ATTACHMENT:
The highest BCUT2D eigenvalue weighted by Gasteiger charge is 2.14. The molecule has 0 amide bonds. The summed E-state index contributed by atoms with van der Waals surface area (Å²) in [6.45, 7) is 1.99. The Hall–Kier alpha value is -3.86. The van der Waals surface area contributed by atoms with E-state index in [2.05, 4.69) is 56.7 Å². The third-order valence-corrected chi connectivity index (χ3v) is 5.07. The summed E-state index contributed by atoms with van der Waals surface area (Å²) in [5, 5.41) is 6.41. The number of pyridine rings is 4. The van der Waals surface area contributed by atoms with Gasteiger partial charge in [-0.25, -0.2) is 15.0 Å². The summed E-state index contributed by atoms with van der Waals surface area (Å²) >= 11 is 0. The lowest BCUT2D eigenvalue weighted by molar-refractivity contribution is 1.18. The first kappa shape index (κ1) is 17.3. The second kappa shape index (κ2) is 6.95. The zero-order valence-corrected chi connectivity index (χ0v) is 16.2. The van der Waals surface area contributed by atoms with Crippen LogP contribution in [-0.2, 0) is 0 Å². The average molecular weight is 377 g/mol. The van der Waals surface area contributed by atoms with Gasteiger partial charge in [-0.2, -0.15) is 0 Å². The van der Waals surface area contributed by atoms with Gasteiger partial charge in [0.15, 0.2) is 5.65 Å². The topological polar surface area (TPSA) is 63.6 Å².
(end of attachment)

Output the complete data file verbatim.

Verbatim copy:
The highest BCUT2D eigenvalue weighted by Gasteiger charge is 2.14. The molecule has 0 amide bonds. The summed E-state index contributed by atoms with van der Waals surface area (Å²) in [6.45, 7) is 1.99. The Hall–Kier alpha value is -3.86. The van der Waals surface area contributed by atoms with E-state index in [2.05, 4.69) is 56.7 Å². The third-order valence-corrected chi connectivity index (χ3v) is 5.07. The summed E-state index contributed by atoms with van der Waals surface area (Å²) in [5, 5.41) is 6.41. The number of pyridine rings is 4. The van der Waals surface area contributed by atoms with Gasteiger partial charge in [-0.25, -0.2) is 15.0 Å². The summed E-state index contributed by atoms with van der Waals surface area (Å²) >= 11 is 0. The lowest BCUT2D eigenvalue weighted by molar-refractivity contribution is 1.18. The first kappa shape index (κ1) is 17.3. The second kappa shape index (κ2) is 6.95. The zero-order valence-corrected chi connectivity index (χ0v) is 16.2. The van der Waals surface area contributed by atoms with Crippen LogP contribution in [-0.2, 0) is 0 Å². The average molecular weight is 377 g/mol. The van der Waals surface area contributed by atoms with Gasteiger partial charge in [-0.2, -0.15) is 0 Å². The van der Waals surface area contributed by atoms with Gasteiger partial charge in [0.15, 0.2) is 5.65 Å². The topological polar surface area (TPSA) is 63.6 Å².